Last Sunday, after weeks of living in pajamas while confined to our homes in coronavirus quarantine, my family attended the Palm Sunday services at the Amman Baptist Church in Jordan.
We woke up early, showered, shaved, fixed our hair, put on our Sunday best, and then traveled the long distance from the bedroom to the living room to watch the livestreamed songs and sermon celebrating the triumphal entry of Jesus into Jerusalem.
The timetable above is not an error. While evangelicals around the world joined Catholics in commemorating Easter on April 12, in Jordan our Passion week was only just beginning.
The reason for this anomaly stems from a decision made 45 years earlier by the Middle Eastern nation’s officially recognized Christian denominations.
Christmas, they agreed, would be celebrated jointly on December 25 according to the Western Gregorian calendar. And in exchange, all Catholics, Orthodox, and Protestants would mark Palm Sunday and Easter according to the Eastern Julian calendar.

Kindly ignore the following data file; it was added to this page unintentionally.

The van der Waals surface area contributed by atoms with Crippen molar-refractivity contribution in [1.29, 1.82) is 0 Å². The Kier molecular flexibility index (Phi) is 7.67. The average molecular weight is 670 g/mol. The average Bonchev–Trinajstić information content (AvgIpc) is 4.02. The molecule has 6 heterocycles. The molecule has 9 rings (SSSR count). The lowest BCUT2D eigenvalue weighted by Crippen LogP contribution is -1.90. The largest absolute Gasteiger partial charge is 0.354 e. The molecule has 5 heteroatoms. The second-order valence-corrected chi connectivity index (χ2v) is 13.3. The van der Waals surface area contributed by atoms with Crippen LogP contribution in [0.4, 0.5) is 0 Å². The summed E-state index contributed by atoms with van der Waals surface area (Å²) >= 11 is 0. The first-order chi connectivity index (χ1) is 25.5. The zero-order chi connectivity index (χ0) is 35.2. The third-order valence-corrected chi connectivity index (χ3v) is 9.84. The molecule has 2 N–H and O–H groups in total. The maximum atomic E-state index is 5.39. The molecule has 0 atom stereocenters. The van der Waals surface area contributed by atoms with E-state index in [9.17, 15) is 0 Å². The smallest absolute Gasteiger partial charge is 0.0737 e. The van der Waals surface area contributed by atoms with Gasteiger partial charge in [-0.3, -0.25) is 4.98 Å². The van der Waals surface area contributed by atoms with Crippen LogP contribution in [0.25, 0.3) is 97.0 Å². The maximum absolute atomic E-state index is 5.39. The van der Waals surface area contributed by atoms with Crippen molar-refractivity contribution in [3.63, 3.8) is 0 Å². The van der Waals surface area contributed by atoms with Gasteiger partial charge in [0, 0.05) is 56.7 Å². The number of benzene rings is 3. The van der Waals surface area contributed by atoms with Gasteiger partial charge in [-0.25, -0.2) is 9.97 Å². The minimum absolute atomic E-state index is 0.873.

In the West, many Orthodox communities already observe Christmas in line with the local culture. In the Middle East, the bigger problem is Easter.
The vast majority of Egypt’s 10 million Christians celebrate both Christmas and Easter according to the Coptic Orthodox calendar.
The majority of Lebanon’s Christians—one-third of the population—are Maronite Catholic, who determine the religion of the president and the cultural celebration of Christmas and Easter. The government also observes the religious calendar of its sizable Orthodox community.
But in Jordan and Palestine, where the percentage of Christians in the popluation is dwindling to single digits, the duplication of holidays became a social problem—for ...1
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